A Rediscovered Charles White Drawing Stolen From Howard University in the 1970s Must Be Returned, a Judge Has Ruled


Howard University has won back a historically important artwork that it says was stolen from its collection in the 1970s. 

The university acquired the drawing, Centralia Madonna by the artist Charles White, a draftsman, painter, and printmaker best known for his powerful, sensitive depictions of Black Americans, in 1947, shortly after he completed a residency at the university. An inventory of the university’s art collection in 1976 noted that its whereabouts were unknown.

The work resurfaced in 2020, when an elderly couple in North Carolina, Larry and Virginia Border, attempted to consign it at Sotheby’s. They decided to sell it after seeing that other works by the same artist were valued highly on . 

The auction house gave the work an estimate of $300,000 to $500,000 and contacted the university as part of its research into the its provenance. The university responded by filing a lawsuit in June 2020.

During a trial in September, the couple said that they had received the work as a gift in the early 1970s. They pursued a defense of laches, alleging that they were prejudiced by the unreasonable delay of filing suit over a work that had left the university’s collection decades earlier.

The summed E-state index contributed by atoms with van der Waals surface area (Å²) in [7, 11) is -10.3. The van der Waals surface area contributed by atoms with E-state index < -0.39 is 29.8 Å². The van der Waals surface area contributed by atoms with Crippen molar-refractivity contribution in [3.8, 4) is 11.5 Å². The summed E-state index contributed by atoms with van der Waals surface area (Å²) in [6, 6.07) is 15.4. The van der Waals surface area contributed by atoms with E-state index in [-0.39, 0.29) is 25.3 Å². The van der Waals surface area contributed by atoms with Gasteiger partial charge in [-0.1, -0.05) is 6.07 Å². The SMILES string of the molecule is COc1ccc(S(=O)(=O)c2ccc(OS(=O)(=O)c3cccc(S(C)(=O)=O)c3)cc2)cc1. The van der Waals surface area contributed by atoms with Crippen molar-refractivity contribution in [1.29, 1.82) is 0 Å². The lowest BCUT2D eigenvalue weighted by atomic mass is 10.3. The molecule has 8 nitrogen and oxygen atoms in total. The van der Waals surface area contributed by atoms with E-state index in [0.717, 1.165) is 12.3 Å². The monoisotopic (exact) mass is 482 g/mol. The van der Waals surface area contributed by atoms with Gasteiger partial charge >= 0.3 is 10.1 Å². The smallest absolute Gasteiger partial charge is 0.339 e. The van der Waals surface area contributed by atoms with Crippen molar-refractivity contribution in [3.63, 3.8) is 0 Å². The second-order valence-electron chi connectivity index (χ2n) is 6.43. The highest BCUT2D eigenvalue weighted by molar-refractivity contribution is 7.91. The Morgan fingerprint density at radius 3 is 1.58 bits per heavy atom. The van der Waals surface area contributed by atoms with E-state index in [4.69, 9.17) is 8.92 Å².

A federal judge in the Southern District of New York ruled in favor of Howard University. It did not find evidence that the Borders knew the work was stolen, but nor did they establish that they were the rightful owners. 

The court also found that the Borders had not proven that the university knew or should have known before 2020 that the artwork was in the possession of a third party or that, having noticed, it could have tracked down the artwork in the defendant’s possession. Finding that the balance of the equities favored the university, the court therefore rejected the defense. 

The worik will now re-enter Howard University’s Gallery of Art.

“Howard University is pleased with the court’s decision,” the university said in a statement. “The court’s decision allows to be displayed on Howard’s campus, where it will be viewed, enjoyed, and studied by Howard students, faculty, alumni, and visiting scholars for years to come.”


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